Peshawar ( AsiaNews) - The death toll from a blast that struck a prayer center in the heart of Peshawar , a city in northern Pakistan has risen to 11 dead and over 65 injured. The city was already the scene of a bloody attack on a Protestant church last September. The attack took place yesterday evening and had as its objective the participants in the procession of Shab-e - Juma, organized to promote peace and religious harmony among the different souls of the country . The place of worship is used by the Shia community , as well as by the Deobandi movement and other minor groups .
Police sources reported that the
explosion was triggered by a remote device and that the bomb contained at least
5 kg of explosive. Emergency crews immediately intervened, transferring the
wounded to hospitals in the area for medical treatment.
However, the toll of the attack could be even worse: the investigators found two other devices connected to a mobile phone, on the second floor in the Islamic center for prayer. A bomb squad defused the bomb, preventing other victims. Rudimentary bombs of the same make were also found in a prayer center in the city of Nowshera , also located in the northern province of Khyber Pakhtunkhwa.
According to some sources, the Taliban admitted its responsibility in the attack, but Tehrik- e-Taliban Pakistan (TTP) condemns the attack and its spokesman Shahidullah Shahid denies any involvement , while claiming three other attacks that targeted police barracks in Malakand , Shangla and Mansehra.
The Prime Minister Nawaz Sharif and Pakistan's main political leaders of have expressed sympathy for the victims and invite religious leaders to promote tolerance. Chairman Ulema Council Maulana Tahir Ashrafi said, "This is indeed a sad incident, we see our shia brothers being brutally killed and the state is the silent observer ". He recalls the attempt at dialogue between the government and the Taliban, but pointed out the lack of "seriousness" in pursuing the matter. He concludes by asking how we can promote peace in a nation in which " even leaders are not safe " and " minorities suffer " more and more".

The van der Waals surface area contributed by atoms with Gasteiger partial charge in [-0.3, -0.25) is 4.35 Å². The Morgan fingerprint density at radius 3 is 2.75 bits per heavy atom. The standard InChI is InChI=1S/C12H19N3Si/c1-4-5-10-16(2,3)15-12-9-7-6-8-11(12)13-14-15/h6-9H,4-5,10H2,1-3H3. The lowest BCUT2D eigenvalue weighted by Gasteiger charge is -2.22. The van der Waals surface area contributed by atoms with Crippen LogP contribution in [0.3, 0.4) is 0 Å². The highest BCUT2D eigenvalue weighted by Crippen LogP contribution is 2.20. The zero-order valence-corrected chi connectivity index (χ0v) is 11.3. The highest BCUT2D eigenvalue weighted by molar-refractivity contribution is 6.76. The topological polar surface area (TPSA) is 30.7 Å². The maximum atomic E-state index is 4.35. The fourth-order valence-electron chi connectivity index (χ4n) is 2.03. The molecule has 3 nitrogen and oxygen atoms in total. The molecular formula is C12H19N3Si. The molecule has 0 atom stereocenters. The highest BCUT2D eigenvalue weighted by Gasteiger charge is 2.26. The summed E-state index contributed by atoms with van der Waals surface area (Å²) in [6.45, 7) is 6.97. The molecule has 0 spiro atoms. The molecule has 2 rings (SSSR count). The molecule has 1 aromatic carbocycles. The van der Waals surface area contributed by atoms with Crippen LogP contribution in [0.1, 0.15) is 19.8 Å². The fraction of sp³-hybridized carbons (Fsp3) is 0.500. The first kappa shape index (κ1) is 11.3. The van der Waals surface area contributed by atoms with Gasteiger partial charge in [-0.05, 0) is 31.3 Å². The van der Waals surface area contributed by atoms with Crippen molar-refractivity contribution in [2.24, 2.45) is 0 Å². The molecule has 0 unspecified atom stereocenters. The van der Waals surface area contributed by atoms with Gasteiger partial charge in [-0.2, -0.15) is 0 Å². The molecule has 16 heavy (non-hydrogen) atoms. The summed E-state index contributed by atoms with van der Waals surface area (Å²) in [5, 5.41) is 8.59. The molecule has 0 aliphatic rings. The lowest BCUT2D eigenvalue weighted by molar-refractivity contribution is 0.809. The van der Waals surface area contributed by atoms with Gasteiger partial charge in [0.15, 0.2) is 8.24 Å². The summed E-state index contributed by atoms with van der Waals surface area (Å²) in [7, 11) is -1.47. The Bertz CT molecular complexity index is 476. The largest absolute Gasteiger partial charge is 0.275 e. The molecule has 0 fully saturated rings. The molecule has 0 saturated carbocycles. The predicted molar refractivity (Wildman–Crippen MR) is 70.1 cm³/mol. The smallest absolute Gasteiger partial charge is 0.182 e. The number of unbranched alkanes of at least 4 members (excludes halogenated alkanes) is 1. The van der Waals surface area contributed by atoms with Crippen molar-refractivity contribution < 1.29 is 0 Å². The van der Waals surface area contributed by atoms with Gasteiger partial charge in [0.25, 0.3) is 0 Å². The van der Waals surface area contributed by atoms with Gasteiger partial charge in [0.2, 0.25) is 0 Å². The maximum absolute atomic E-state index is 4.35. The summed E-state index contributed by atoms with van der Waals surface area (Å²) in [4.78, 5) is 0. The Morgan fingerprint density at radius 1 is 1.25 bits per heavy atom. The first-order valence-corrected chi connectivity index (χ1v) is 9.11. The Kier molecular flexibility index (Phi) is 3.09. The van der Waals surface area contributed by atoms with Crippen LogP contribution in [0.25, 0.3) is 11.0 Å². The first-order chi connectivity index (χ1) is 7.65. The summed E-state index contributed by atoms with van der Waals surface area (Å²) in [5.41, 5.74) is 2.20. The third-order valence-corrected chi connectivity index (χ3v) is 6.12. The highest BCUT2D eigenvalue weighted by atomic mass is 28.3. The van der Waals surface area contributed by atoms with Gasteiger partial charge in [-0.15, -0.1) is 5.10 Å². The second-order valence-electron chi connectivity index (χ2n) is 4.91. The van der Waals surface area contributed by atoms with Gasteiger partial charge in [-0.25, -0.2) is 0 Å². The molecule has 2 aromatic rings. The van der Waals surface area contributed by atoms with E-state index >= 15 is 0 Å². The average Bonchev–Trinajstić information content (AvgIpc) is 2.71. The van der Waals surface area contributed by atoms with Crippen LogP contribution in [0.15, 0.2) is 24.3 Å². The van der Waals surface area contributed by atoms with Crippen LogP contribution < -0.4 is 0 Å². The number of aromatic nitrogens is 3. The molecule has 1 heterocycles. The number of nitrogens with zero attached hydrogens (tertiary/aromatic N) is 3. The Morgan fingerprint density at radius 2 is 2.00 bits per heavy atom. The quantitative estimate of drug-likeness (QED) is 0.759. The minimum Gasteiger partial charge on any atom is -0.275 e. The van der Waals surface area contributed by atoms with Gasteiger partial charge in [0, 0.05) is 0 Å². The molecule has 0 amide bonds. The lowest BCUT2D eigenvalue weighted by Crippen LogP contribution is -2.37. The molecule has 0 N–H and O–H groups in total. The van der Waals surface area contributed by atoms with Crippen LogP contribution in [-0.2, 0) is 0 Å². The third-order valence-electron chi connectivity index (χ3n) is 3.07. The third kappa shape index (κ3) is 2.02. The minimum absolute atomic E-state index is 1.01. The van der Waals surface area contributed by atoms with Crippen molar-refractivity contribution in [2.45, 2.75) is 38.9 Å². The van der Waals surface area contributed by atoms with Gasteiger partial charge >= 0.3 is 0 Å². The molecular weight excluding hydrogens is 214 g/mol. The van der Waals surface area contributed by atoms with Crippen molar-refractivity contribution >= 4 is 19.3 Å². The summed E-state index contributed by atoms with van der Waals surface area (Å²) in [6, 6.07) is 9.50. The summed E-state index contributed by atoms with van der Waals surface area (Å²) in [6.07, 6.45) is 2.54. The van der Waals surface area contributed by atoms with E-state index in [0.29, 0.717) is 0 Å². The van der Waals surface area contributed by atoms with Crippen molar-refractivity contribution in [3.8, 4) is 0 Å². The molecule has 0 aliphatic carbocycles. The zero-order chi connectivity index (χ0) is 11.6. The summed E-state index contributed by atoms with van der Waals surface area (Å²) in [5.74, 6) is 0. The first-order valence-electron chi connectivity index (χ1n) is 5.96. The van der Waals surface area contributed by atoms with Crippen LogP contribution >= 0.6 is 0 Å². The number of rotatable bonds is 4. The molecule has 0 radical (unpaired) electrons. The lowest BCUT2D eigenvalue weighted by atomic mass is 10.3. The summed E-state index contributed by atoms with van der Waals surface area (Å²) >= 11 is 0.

Ghor Babar , spokesman for the Motahida Qaumi Movement (MQM ) , explains that " it is not possible to hold talks with those who kill Chaudhry Aslam and try in every way to conspire against Pakistan and peace." Speaking to AsiaNews Fr . Anwar Patras , parish priest in Nowshera , condemned the attack and expressed his deepest condolences to the victims on behalf of the Christian community . "It is an attempt to exacerbate sectarian violence - says the priest - and for this we have to work harder for peace and harmony among religions." We stand with those who suffer , he adds, and " pray for them. Enough bloodshed ."
Pakistan has more than 180 million people (97 per cent Muslim), making it the sixth most populous country in the world and the second largest Muslim nation after Indonesia. About 80 per cent is Sunni Muslim. Shias are almost 20 per cent; Hindus are around 1.85 per cent; Christians are 1.6 per cent and Sikhs, 0.04 per cent. Violence, abuse or acts of discrimination against ethnic and religious minorities occur across the country, with Christians and Shia Muslims especially targeted by Islamic fundamentalists.